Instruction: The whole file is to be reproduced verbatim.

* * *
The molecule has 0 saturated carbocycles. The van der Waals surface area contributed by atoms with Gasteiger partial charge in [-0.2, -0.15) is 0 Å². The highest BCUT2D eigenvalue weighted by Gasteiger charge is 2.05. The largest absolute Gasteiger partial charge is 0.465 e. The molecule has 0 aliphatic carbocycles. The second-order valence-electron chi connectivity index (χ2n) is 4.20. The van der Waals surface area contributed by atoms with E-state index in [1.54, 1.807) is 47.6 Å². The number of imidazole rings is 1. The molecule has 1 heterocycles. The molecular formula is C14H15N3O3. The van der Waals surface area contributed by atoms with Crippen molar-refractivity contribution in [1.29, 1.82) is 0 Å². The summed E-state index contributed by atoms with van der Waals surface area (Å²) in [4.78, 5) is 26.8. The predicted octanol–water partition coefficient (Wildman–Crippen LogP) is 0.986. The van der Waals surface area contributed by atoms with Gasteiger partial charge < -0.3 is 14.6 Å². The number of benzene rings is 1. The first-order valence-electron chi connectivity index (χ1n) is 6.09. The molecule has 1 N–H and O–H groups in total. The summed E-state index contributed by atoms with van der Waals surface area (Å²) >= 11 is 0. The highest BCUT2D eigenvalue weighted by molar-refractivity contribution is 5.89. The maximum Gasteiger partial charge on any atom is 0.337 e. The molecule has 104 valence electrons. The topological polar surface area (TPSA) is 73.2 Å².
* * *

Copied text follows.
The molecule has 0 saturated carbocycles. The van der Waals surface area contributed by atoms with Gasteiger partial charge in [-0.2, -0.15) is 0 Å². The highest BCUT2D eigenvalue weighted by Gasteiger charge is 2.05. The largest absolute Gasteiger partial charge is 0.465 e. The molecule has 0 aliphatic carbocycles. The second-order valence-electron chi connectivity index (χ2n) is 4.20. The van der Waals surface area contributed by atoms with E-state index in [1.54, 1.807) is 47.6 Å². The number of imidazole rings is 1. The molecule has 1 heterocycles. The molecular formula is C14H15N3O3. The van der Waals surface area contributed by atoms with Crippen molar-refractivity contribution in [1.29, 1.82) is 0 Å². The summed E-state index contributed by atoms with van der Waals surface area (Å²) in [4.78, 5) is 26.8. The predicted octanol–water partition coefficient (Wildman–Crippen LogP) is 0.986. The van der Waals surface area contributed by atoms with Gasteiger partial charge < -0.3 is 14.6 Å². The number of benzene rings is 1. The first-order valence-electron chi connectivity index (χ1n) is 6.09. The molecule has 1 N–H and O–H groups in total. The summed E-state index contributed by atoms with van der Waals surface area (Å²) >= 11 is 0. The highest BCUT2D eigenvalue weighted by molar-refractivity contribution is 5.89. The maximum Gasteiger partial charge on any atom is 0.337 e. The molecule has 104 valence electrons. The topological polar surface area (TPSA) is 73.2 Å².